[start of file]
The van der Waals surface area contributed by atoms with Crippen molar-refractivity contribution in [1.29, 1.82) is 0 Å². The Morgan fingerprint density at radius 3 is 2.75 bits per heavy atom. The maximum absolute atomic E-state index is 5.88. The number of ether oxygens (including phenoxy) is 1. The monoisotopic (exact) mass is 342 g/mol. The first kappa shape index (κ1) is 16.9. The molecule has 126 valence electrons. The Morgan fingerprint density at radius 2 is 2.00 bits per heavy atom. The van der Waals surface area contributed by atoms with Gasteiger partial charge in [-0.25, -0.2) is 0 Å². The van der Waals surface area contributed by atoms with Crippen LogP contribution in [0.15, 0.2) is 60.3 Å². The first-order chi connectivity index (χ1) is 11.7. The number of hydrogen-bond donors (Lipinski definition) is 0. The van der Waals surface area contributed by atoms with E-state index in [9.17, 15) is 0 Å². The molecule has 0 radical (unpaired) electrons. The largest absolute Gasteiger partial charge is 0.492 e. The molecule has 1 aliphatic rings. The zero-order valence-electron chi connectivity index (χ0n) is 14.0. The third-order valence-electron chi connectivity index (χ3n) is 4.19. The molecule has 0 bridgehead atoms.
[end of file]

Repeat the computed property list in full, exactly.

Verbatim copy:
The van der Waals surface area contributed by atoms with Crippen molar-refractivity contribution in [1.29, 1.82) is 0 Å². The Morgan fingerprint density at radius 3 is 2.75 bits per heavy atom. The maximum absolute atomic E-state index is 5.88. The number of ether oxygens (including phenoxy) is 1. The monoisotopic (exact) mass is 342 g/mol. The first kappa shape index (κ1) is 16.9. The molecule has 126 valence electrons. The Morgan fingerprint density at radius 2 is 2.00 bits per heavy atom. The van der Waals surface area contributed by atoms with Gasteiger partial charge in [-0.25, -0.2) is 0 Å². The van der Waals surface area contributed by atoms with Crippen LogP contribution in [0.15, 0.2) is 60.3 Å². The first-order chi connectivity index (χ1) is 11.7. The number of hydrogen-bond donors (Lipinski definition) is 0. The van der Waals surface area contributed by atoms with E-state index in [9.17, 15) is 0 Å². The molecule has 0 radical (unpaired) electrons. The largest absolute Gasteiger partial charge is 0.492 e. The molecule has 1 aliphatic rings. The zero-order valence-electron chi connectivity index (χ0n) is 14.0. The third-order valence-electron chi connectivity index (χ3n) is 4.19. The molecule has 0 bridgehead atoms.